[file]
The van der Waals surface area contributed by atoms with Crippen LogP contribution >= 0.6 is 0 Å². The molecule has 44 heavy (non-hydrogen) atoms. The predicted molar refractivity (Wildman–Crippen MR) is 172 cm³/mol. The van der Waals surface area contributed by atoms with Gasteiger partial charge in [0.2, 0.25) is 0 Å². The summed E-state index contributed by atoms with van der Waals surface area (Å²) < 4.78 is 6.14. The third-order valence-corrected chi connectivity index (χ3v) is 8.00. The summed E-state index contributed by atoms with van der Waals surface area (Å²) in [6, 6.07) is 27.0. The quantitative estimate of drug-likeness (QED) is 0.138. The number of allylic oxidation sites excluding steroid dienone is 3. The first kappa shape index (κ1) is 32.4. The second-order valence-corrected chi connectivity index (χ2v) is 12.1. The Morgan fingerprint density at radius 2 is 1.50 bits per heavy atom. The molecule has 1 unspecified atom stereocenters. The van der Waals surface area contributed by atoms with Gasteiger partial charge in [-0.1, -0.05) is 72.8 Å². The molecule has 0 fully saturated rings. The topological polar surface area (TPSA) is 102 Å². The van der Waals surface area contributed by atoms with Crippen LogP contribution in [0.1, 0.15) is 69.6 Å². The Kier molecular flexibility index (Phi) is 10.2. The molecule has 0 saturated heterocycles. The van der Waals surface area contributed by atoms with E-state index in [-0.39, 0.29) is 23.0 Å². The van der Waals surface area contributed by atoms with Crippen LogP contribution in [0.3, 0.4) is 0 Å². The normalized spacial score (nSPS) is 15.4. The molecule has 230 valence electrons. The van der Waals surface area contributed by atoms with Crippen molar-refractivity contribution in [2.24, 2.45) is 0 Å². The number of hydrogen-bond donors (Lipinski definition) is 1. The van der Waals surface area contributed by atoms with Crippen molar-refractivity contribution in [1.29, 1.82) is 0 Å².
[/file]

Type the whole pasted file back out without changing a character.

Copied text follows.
The van der Waals surface area contributed by atoms with Crippen LogP contribution >= 0.6 is 0 Å². The molecule has 44 heavy (non-hydrogen) atoms. The predicted molar refractivity (Wildman–Crippen MR) is 172 cm³/mol. The van der Waals surface area contributed by atoms with Gasteiger partial charge in [0.2, 0.25) is 0 Å². The summed E-state index contributed by atoms with van der Waals surface area (Å²) < 4.78 is 6.14. The third-order valence-corrected chi connectivity index (χ3v) is 8.00. The summed E-state index contributed by atoms with van der Waals surface area (Å²) in [6, 6.07) is 27.0. The quantitative estimate of drug-likeness (QED) is 0.138. The number of allylic oxidation sites excluding steroid dienone is 3. The first kappa shape index (κ1) is 32.4. The second-order valence-corrected chi connectivity index (χ2v) is 12.1. The Morgan fingerprint density at radius 2 is 1.50 bits per heavy atom. The molecule has 1 unspecified atom stereocenters. The van der Waals surface area contributed by atoms with Gasteiger partial charge in [-0.1, -0.05) is 72.8 Å². The molecule has 0 fully saturated rings. The topological polar surface area (TPSA) is 102 Å². The van der Waals surface area contributed by atoms with Crippen LogP contribution in [0.1, 0.15) is 69.6 Å². The Kier molecular flexibility index (Phi) is 10.2. The molecule has 0 saturated heterocycles. The van der Waals surface area contributed by atoms with E-state index in [-0.39, 0.29) is 23.0 Å². The van der Waals surface area contributed by atoms with Crippen LogP contribution in [0.3, 0.4) is 0 Å². The normalized spacial score (nSPS) is 15.4. The molecule has 230 valence electrons. The van der Waals surface area contributed by atoms with Crippen molar-refractivity contribution in [2.24, 2.45) is 0 Å². The number of hydrogen-bond donors (Lipinski definition) is 1. The van der Waals surface area contributed by atoms with Crippen molar-refractivity contribution in [1.29, 1.82) is 0 Å².